# How bandwidth is calculated in VIZ
Before reading further, take a look at the legend table below.
|Bnew||byte||The moving average throughput that will be spent on this transaction|
|Bold||byte||The value for the moving average of the already spent bandwidth|
|N||byte||New transaction size|
|W||seconds||Number of seconds in a week|
|T||seconds||Difference between the time when the last transaction was sent and at the moment|
|R||percentage (%)||The percentage of allocated bandwidth for accounts with low network share. This parameter is set by witnesses|
|C||integer||The number of active accounts (sent at least one transaction in 30 days) with a small share of the network|
|Smax||Shares||Share volume of a specific account|
|S||Shares||The volume of the share of a particular account, taking into account the percentage allocated for accounts with a small share of the network|
|M||Shares||Share of all accounts|
|G||byte||The maximum block size. This parameter is set by witnesses|
|K||integer||Bandwidth redundancy ratio from 1 to 2000|
|L||integer||The number of blocks to be generated per week|
Note: the value of R is set by witnesses, they also determine how much of a share is considered small. In addition, witnesses can prohibit members with a small stake from making transactions.
For each specific account, the bandwidth limit is set to
(S / M) * E, that is, in proportion to its share in the network. Moreover,
S = Smax * (100% - R), if
Smax is considered normal, and
S = M * R / C for accounts with a small share. This means that some of the bandwidth is taken away from accounts with sufficient stack and distributed among accounts with a small share in the network. If
Bnew exceeds the reserved value, then the account will not be able to send a new transaction. In turn, Bnew is calculated using the following formula:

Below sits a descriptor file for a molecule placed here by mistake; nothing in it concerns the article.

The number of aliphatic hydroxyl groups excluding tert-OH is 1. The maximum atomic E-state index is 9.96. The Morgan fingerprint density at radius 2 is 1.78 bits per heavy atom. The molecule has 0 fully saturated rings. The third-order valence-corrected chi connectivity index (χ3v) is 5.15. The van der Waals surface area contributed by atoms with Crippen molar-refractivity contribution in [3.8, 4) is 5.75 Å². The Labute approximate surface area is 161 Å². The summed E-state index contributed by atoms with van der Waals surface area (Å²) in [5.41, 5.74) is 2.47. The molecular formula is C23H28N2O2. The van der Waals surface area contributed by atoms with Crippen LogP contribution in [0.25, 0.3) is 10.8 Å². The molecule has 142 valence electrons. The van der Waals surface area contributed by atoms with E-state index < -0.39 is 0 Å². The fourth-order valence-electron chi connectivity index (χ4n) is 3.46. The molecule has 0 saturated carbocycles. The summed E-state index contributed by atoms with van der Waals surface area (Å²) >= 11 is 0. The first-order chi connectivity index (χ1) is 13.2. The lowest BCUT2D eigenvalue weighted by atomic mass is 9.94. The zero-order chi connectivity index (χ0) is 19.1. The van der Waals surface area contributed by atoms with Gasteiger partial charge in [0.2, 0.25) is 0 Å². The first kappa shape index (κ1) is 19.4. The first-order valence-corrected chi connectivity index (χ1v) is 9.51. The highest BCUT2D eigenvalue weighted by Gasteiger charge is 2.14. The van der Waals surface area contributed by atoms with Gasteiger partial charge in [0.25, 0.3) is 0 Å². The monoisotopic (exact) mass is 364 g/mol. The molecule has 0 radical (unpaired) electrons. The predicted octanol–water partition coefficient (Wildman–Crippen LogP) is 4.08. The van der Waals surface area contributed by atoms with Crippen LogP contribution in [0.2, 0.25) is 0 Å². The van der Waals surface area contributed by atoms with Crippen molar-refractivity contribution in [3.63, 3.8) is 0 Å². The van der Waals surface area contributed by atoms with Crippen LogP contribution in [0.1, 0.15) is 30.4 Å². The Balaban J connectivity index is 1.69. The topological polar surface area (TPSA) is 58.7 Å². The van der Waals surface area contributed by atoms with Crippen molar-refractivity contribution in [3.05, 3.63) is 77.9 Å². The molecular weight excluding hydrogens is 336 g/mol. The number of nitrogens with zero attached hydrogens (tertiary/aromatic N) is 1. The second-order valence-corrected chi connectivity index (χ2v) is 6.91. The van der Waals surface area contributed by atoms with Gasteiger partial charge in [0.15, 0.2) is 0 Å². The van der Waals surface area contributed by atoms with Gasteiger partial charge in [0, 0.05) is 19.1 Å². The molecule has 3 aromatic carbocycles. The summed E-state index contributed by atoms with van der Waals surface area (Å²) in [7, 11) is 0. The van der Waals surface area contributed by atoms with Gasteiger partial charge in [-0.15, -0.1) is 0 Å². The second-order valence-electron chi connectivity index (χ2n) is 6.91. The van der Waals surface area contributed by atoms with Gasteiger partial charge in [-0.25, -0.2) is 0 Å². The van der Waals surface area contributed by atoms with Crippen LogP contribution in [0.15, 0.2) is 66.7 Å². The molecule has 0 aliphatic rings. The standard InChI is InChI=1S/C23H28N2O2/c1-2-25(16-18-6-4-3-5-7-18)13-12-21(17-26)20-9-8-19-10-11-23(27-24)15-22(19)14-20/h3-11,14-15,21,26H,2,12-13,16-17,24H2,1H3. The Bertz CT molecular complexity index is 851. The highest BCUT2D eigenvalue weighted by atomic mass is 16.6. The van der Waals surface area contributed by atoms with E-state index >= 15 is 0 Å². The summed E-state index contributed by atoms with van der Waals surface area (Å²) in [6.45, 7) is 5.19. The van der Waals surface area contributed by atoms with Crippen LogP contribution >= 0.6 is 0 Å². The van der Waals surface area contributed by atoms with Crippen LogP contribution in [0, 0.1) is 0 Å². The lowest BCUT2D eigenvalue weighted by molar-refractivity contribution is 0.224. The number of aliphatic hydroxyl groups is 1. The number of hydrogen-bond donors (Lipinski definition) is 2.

Bnew = MAX (0, (W - T) * Bold / W) + N.
It follows from the formula that the more time has passed since the last transaction, the less will be
Bnew, and if the last transaction took place seven days ago, then
MAX (0, (W - T) * Bold / W) = 0 and
Bnew = N.
# Margin for limitless transactions
Many transactions in VIZ are limited in the amount of information that can be accommodated in them. For example, when sending a transfer, you can specify only the number of tokens and a note, the size of which should not exceed 2 KB. But there is another type of transaction, for example, a custom transaction, in which basic information can be recorded by its sender in free form. The size of the data in such transactions is almost unlimited.
For such unlimited transactions, the system can make a markup for a certain multiplier
X (it all depends on the decision of witnesses), then the formula for
Bnew will look like this:
Bnew = MAX (0, (W - T) * Bold / W) + N * X
# How VIZ Determines Reservation Ratio
Every time the moving average block size is greater than 25% of the maximum block size
G, the blockchain reduces the
K in half. When the load drops, the blockchain increases
K again, adding one every minute. Reducing the
K in half ensures that accounts that used less than 50% of the previous reserved bandwidth will not be affected unless the load is caused by very large stack holders.
The formula for calculating the new moving average value for the block size:
Anew = (99 * Aold + Q) / 100
|Anew||byte||New moving average value for block size|
|Aold||byte||The last moving average value for the block size|
|Q||byte||New block size|
Note: If the reservation ratio consistently falls below 100, then witnesses should consider increasing the network bandwidth, for example, increasing the maximum block size.